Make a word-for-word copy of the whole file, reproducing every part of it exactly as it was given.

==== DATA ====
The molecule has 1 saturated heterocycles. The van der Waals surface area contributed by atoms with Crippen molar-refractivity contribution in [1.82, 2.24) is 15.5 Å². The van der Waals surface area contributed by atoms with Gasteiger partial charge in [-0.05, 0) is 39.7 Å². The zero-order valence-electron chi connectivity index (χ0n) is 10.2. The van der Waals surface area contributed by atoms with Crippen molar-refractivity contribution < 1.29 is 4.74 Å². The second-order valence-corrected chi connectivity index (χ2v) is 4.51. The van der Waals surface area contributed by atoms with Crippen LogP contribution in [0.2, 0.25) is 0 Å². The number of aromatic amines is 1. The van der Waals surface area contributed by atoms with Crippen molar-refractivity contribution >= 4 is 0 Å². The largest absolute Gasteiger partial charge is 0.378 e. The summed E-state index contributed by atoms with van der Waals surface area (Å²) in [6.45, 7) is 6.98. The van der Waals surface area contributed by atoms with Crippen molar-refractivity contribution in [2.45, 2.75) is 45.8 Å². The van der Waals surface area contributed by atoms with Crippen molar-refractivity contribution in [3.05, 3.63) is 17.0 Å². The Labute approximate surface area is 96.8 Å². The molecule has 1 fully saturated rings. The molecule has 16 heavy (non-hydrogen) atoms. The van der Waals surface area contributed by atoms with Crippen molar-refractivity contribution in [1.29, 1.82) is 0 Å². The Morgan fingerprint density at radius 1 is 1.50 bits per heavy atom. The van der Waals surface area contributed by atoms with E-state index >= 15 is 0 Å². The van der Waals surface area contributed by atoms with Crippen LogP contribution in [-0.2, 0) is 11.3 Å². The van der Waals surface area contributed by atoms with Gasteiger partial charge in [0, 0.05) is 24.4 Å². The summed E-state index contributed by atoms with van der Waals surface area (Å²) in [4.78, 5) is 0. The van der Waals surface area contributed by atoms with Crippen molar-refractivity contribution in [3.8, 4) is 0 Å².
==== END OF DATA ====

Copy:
The molecule has 1 saturated heterocycles. The van der Waals surface area contributed by atoms with Crippen molar-refractivity contribution in [1.82, 2.24) is 15.5 Å². The van der Waals surface area contributed by atoms with Gasteiger partial charge in [-0.05, 0) is 39.7 Å². The zero-order valence-electron chi connectivity index (χ0n) is 10.2. The van der Waals surface area contributed by atoms with Crippen molar-refractivity contribution < 1.29 is 4.74 Å². The second-order valence-corrected chi connectivity index (χ2v) is 4.51. The van der Waals surface area contributed by atoms with Crippen LogP contribution in [0.2, 0.25) is 0 Å². The number of aromatic amines is 1. The van der Waals surface area contributed by atoms with Crippen molar-refractivity contribution >= 4 is 0 Å². The largest absolute Gasteiger partial charge is 0.378 e. The summed E-state index contributed by atoms with van der Waals surface area (Å²) in [6.45, 7) is 6.98. The van der Waals surface area contributed by atoms with Crippen molar-refractivity contribution in [2.45, 2.75) is 45.8 Å². The van der Waals surface area contributed by atoms with Crippen molar-refractivity contribution in [3.05, 3.63) is 17.0 Å². The Labute approximate surface area is 96.8 Å². The molecule has 1 fully saturated rings. The molecule has 16 heavy (non-hydrogen) atoms. The van der Waals surface area contributed by atoms with Crippen molar-refractivity contribution in [1.29, 1.82) is 0 Å². The Morgan fingerprint density at radius 1 is 1.50 bits per heavy atom. The van der Waals surface area contributed by atoms with E-state index >= 15 is 0 Å². The van der Waals surface area contributed by atoms with Crippen LogP contribution in [-0.2, 0) is 11.3 Å². The van der Waals surface area contributed by atoms with Gasteiger partial charge in [0, 0.05) is 24.4 Å². The summed E-state index contributed by atoms with van der Waals surface area (Å²) in [4.78, 5) is 0. The van der Waals surface area contributed by atoms with Crippen molar-refractivity contribution in [3.8, 4) is 0 Å².